88 years ago today, Acadia National Park was established, thus safeguarding some of the most majestic scenery and immersive wilderness in the US. It’s worth noting that Acadia was largely preserved because of private stewardship, and enterprise, mostly through the actions of George Dorr and John D. Rockefeller. Most of Acadia was donated to the government. It is disturbing to realize that such a beautiful place was ever in danger of being privatized and locked away.
But, here we are, about to embark upon an era where there are those that think that our national treasures should not be available to all and used, myopically, for cheap and easy profits. Those people are wrong. They will be revealed as wrong, in time. History is not kind to those that do not think of the future.
Preserving land, preserving nature, preserving the environment, and preserving the planet is our last best hope at preserving ourselves.
If you follow me on Twitter and Instagram, you most certainly know that Disney isn’t my only interest. Ever since my childhood, National Parks played a formative role in pushing me into a career in history and education and also served as wonderful destinations on many family vacations. When visiting these often grand and sweeping places, my desire to capture them in my memory and on film has always been pretty strong.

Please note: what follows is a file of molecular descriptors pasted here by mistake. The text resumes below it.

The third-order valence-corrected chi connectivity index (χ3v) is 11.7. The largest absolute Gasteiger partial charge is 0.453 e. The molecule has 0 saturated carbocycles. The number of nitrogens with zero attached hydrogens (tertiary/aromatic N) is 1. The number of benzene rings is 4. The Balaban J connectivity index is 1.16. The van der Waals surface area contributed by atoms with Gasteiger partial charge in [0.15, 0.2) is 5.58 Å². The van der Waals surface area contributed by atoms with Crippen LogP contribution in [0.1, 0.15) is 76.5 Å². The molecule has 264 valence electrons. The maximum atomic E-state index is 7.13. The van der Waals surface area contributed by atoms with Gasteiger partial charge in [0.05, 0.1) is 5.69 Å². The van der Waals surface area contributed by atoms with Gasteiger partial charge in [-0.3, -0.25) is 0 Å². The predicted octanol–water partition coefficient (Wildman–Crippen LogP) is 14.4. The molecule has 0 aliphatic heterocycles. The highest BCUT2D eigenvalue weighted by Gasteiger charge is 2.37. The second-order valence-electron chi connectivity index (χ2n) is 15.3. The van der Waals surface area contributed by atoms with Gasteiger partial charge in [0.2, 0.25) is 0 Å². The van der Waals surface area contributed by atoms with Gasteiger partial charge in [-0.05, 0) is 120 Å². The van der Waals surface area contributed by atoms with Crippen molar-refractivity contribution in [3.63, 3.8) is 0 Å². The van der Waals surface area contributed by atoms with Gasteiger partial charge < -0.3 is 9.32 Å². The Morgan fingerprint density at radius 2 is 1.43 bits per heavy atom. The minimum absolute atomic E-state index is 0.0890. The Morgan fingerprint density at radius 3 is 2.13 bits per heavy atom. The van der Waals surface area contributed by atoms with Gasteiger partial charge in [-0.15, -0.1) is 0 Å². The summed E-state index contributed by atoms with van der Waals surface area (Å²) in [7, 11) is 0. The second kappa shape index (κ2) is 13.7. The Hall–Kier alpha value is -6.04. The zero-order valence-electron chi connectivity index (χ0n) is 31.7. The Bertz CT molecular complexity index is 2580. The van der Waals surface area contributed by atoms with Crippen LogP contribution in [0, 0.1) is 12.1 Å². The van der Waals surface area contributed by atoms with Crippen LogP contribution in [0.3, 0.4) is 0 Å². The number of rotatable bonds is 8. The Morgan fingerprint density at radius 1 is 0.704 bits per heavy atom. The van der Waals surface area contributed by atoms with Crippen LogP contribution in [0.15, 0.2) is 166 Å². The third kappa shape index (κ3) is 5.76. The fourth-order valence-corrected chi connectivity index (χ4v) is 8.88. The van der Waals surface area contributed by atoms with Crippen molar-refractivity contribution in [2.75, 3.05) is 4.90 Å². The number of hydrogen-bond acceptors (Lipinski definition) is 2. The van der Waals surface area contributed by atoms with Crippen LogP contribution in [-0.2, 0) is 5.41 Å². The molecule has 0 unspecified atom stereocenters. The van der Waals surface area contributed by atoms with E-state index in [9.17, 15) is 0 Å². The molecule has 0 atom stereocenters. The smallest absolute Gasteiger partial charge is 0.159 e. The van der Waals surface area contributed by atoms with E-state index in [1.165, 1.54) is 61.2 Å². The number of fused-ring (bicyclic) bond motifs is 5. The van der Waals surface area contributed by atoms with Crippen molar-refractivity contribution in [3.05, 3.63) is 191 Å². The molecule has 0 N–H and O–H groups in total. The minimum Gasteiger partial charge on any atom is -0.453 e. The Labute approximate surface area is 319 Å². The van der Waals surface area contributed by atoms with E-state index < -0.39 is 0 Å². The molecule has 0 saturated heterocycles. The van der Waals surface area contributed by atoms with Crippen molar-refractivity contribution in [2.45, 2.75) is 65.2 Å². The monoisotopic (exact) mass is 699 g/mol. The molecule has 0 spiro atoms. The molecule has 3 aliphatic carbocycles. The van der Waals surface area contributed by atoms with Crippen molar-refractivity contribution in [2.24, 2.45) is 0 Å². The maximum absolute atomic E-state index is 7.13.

To do so, I had been using the tools that I could come by easiest. When I was a kid, it was a instant camera or a cheap Point and Shoot. As of late, I’ve been using an iPhone to capture images of the places I’ve visited. But as of last week, it looks like I’ll have the chance to capture photos with a a bit more finesse: I bought a camera! My good friend AtDisneyAgain recommended a Canon SX60 HS (what do those numbers even mean??) and it arrived on my doorstep on Friday evening. Come Saturday morning, I was already in Everglades National Park, trying my hand at taking pictures.
My goal? Take visually pleasing pictures of the places and things that matter to me in the style that I’ve always wanted to. I’m not overtly concerned with the techy part of photography, but more about the introspection and ability to capture an image how my mind sees it. Perhaps that will change over time as I learn more and can use my camera in more advanced ways. Perhaps it won’t. We shall see… and I’m very eager to take my camera with me and see more.